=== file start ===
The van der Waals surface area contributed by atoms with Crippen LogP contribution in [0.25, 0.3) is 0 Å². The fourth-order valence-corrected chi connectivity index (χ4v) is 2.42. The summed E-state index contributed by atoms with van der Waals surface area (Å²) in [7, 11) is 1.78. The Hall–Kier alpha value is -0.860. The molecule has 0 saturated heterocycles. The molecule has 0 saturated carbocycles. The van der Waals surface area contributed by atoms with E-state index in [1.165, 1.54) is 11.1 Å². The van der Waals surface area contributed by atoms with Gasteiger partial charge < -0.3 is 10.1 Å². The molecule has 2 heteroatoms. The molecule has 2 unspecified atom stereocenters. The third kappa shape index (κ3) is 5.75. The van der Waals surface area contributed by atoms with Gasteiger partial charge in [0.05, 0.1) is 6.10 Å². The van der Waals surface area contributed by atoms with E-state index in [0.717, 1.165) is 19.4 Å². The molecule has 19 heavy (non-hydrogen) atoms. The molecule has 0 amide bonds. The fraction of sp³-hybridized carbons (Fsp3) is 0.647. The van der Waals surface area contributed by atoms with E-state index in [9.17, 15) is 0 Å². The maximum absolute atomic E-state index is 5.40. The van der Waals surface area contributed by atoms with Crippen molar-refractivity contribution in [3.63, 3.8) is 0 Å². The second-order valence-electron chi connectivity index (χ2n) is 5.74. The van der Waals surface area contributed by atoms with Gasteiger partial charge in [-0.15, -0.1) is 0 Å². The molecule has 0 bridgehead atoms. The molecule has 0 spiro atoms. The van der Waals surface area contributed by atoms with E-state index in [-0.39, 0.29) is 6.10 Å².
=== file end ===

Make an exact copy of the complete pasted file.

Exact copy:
The van der Waals surface area contributed by atoms with Crippen LogP contribution in [0.25, 0.3) is 0 Å². The fourth-order valence-corrected chi connectivity index (χ4v) is 2.42. The summed E-state index contributed by atoms with van der Waals surface area (Å²) in [7, 11) is 1.78. The Hall–Kier alpha value is -0.860. The molecule has 0 saturated heterocycles. The molecule has 0 saturated carbocycles. The van der Waals surface area contributed by atoms with E-state index in [1.165, 1.54) is 11.1 Å². The van der Waals surface area contributed by atoms with Gasteiger partial charge < -0.3 is 10.1 Å². The molecule has 2 heteroatoms. The molecule has 2 unspecified atom stereocenters. The third kappa shape index (κ3) is 5.75. The van der Waals surface area contributed by atoms with Gasteiger partial charge in [0.05, 0.1) is 6.10 Å². The van der Waals surface area contributed by atoms with E-state index in [0.717, 1.165) is 19.4 Å². The molecule has 19 heavy (non-hydrogen) atoms. The molecule has 0 amide bonds. The fraction of sp³-hybridized carbons (Fsp3) is 0.647. The van der Waals surface area contributed by atoms with E-state index in [9.17, 15) is 0 Å². The maximum absolute atomic E-state index is 5.40. The van der Waals surface area contributed by atoms with Crippen molar-refractivity contribution in [3.63, 3.8) is 0 Å². The second-order valence-electron chi connectivity index (χ2n) is 5.74. The van der Waals surface area contributed by atoms with Gasteiger partial charge in [-0.15, -0.1) is 0 Å². The molecule has 0 bridgehead atoms. The molecule has 0 spiro atoms. The van der Waals surface area contributed by atoms with E-state index in [-0.39, 0.29) is 6.10 Å².